An appeal is a request to either a single judge or the Full Court of the Family Court asking for a previously made decision to be set aside and a new decision to be made. Only some decisions of a Family Court or Federal Circuit Court judge can be appealed. We are experts at determining which decisions can be appealed and your likelihood of success. An appeal is not a rehearing of the original dispute. For an appeal to succeed you must convince the Family Court appeal judge or judges that a legal error was made. If you require assistance relating to an appeal please contact us immediately. There are strict time limits that apply to appeals, the first being a 28-day time limit to file an appeal notice. The time period starts from the day an order is made by the Family Court or the Federal Circuit Court judge.
It is important to note that filing an appeal does not stop the operation of the order being appealed (except where the order is a divorce order). Both you and the other party must obey the orders made by the judge. If you want to stop the operation of the orders until your appeal is decided we can assist you. The process involves filing an Application in a Case together with an affidavit.
Generally, appeals are listed for hearing before the Full Court (three judges of the Family Court). The Chief Justice of the Family Court may direct that an appeal from a Federal Circuit Court judge be heard by a single judge rather than before the Full Court. There is no right to appeal against this decision.
General Information Relating to Appeals
The Appeals Court does not generally consider any evidence or information that was not before the original judge except in special circumstances. This includes oral evidence from old or new witnesses.
All the relevant documents that were filed by the parties for the hearing before the original judge and the relevant parts of the transcript of the proceedings are taken into account as are the written summaries of argument each party must submit to the Court. Legal argument from both sides are considered. It is the appellant who must convince the Appeals Court that the Federal Circuit Court or Family Court Judge made an error such that the decision should be set aside.To set aside a decision the Appeal Court must be convinced that:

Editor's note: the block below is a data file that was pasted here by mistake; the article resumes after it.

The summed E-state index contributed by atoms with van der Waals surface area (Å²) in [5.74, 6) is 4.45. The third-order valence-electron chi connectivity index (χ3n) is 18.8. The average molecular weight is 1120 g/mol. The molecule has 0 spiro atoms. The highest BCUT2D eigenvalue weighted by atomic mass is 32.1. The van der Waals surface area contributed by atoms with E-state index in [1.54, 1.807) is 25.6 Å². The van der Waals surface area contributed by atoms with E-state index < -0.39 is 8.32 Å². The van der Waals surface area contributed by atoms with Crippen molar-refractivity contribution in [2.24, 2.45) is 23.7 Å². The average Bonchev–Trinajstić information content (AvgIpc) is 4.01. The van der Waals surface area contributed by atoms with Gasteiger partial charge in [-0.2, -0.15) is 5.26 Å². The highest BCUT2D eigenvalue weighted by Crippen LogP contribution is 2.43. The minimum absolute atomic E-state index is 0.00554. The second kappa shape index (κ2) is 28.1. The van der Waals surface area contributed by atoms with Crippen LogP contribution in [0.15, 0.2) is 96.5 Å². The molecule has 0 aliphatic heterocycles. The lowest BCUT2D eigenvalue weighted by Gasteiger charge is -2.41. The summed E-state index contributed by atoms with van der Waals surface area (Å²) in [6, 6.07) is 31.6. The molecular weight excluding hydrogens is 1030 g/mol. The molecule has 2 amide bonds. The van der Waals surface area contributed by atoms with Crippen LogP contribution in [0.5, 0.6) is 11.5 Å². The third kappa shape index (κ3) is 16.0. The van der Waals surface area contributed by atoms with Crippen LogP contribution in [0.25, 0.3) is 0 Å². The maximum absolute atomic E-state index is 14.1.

- A wrong principle of law was applied; or
- A finding of fact or facts on an important issue was made, which could not be supported by the evidence; or
- There was an exercise of discretion to arrive at a decision which was clearly wrong.
A finding of fact is, for example, a finding that a certain event did or did not occur, that something was said or not said, or that something has a certain value (for example, a property or vehicle). An exercise of discretion occurs when the result of a case does not depend on a fixed rule, but where the judge has to weigh up a number of different factors, all of which are of some relevance to the decision to be made. To succeed on appeal, it is not enough to argue that another judge might have formed a different view on the facts or decided the case differently. Usually, if the original judge accepted the evidence of one party in preference to that of the other party, the Appeal Court will be reluctant to take a different view because, unlike the original judge, the Appeal Court does not see and hear the parties or their witnesses giving evidence.
Appeals on Interim or Procedural Orders
Permission or leave is required to appeal against a Federal Circuit Court or Family Court judge’s decision if it relates to an interim or procedural order but not to a parenting or final order; for example, an order stopping you from accessing money in a bank account until further order. Leave is also required to challenge an order made under the Child Support (Assessment) Act 1989 or the Child Support (Registration and Collection) Act 1988.
Possible Outcome of AppealsIf your appeal is successful the Appeal Court may:
- Make a different order to the one made by the original judge; or
- Order a retrial (that is, another hearing); or
- It is also possible for the Appeal Court to find that, although the original judge made some errors, he or she came to the correct conclusion and the appeal should be dismissed.
Costs Related to AppealsWe can advise you on the most cost effective approach to appealing. There are significant costs related to appeals. They include:
- A filing fee (in some cases a reduced fee may be sought for a divorce application, or decree of nullity, or in respect of other fees, an exemption if you hold certain government concession cards or you can demonstrate financial hardship). We can advise relating to this.
- The cost of a transcript of the proceedings. Each appellant buys transcripts at their own cost. There is no fee reduction applicable to this charge.
- If your appeal is unsuccessful, it is likely that the Appeals Court will order you to pay some or all of the other costs of all other parties to the appeal. Legal advice